Mediouni’s special expertise is in Arabic–English legal translation, a field that is developing momentum through a number of doctoral theses. The theoretical insights he presents have been gained through his work as a teacher-researcher. Whereas Mediouni catalogues in great detail his methodology for teaching legal translation, the core of his argument is the efficacy of multilingual corpora in providing ‘terminological and phraseological equivalents’. The conventionalism of legal texts, Mediouni maintains, means that parallel or comparable texts in English and Arabic will do ‘as much as 80–90% of the task’. His example of auditors’ reports illustrates the point at the level of terminology, while his case study of a bilateral agreement between Morocco and Senegal extends the point to syntax with, for example, a conventional equivalence found between English participle forms and Arabic clauses opening with the particle ‘إذ’ (‘i ’).

Chatti’s chapter rounds off the collection with an accomplished account of the translation of colour metaphors. The chapter draws on a number of theoretical perspectives in order to develop a cognitive model that includes the notion of a ‘blending space’ in which different cultural perceptions of colours can be resolved. On a practical level, this chapter offers guidance on getting colour translation between English and Arabic optimally right; given the ubiquity of colour metaphors, this is one area of cross-cultural transfer where translators cannot afford to be making mistakes.

In conclusion, I wonder what Safa Khulusi might have made of this ­collection. I think the author of Fannu at-Tarjama would have been pleased to see the revival of a native Arabic translation discipline, and I suspect that the plentiful use of data in the various chapters would have appealed to his exacting attention to detail in textual analysis. He would, I am sure, have agreed that this collection is to be commended as an example of how the longstanding power imbalance in translation studies can be corrected.

1Through the Master Discourse of Translation

Said Faiq

Translation does not exist; it becomes. This becoming is realized through a complex process that should be explored in a cross-cultural site of interaction. Currently, globalization is the term used to refer to this site where intercultural communication through translation-becoming takes place. Here, information is communicated as translation that forms or further consolidates an existing body of knowledge of the translating culture about the translated one.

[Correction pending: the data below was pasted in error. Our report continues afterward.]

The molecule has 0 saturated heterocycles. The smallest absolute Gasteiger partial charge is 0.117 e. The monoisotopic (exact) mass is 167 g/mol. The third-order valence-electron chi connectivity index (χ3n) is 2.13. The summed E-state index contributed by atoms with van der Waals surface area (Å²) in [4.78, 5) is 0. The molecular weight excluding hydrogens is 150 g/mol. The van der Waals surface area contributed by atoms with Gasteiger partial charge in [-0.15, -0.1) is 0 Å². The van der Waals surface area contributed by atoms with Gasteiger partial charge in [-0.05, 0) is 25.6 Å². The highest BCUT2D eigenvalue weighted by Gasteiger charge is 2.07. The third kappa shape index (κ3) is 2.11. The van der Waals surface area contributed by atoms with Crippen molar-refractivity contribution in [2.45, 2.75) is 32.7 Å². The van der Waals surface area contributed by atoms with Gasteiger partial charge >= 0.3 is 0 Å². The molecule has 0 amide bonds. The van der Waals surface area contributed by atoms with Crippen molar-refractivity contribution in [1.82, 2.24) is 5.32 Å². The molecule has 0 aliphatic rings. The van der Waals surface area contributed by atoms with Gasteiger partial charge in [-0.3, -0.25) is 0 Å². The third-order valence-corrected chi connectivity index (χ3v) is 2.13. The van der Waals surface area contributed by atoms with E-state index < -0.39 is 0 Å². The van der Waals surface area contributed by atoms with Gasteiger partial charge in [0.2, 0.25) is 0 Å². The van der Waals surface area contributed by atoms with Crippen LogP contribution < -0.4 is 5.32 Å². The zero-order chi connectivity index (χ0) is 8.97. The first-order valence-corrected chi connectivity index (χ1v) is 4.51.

Cronin, 2013

1. Introduction

Axiomatically, globalisation invokes the existence of something else that is not so globalised – something local. It is a truism to say that different cultures have historically represented each other in ways that have reflected the type of existing power relationships between them. Nonetheless, since the 1990s postcolonial and translation studies in particular have contributed a great deal to illuminating issues of the formation of cultural identities and/or representation of foreign cultures; in 1999, (the late) André Lefevere named this process ‘composing the other’. The conceptualization of translation involves a binarism based on conflict, as Salama-Carr puts it:

From within the discipline itself, the traditional issue of mediation linked with the increased visibility of the translator and the interpreter as agents, a shift of perspective promoted in great part by the so-called ‘cultural turn’ in translation and interpreting studies, followed and complemented by a ‘sociological’ engagement has paved the way for the growing interest in the role and responsibilities of translators and interpreters in relating and formulating conflict, and in issues of trust and testimony that often arise in that context of shifting power differentials. (2013: 32)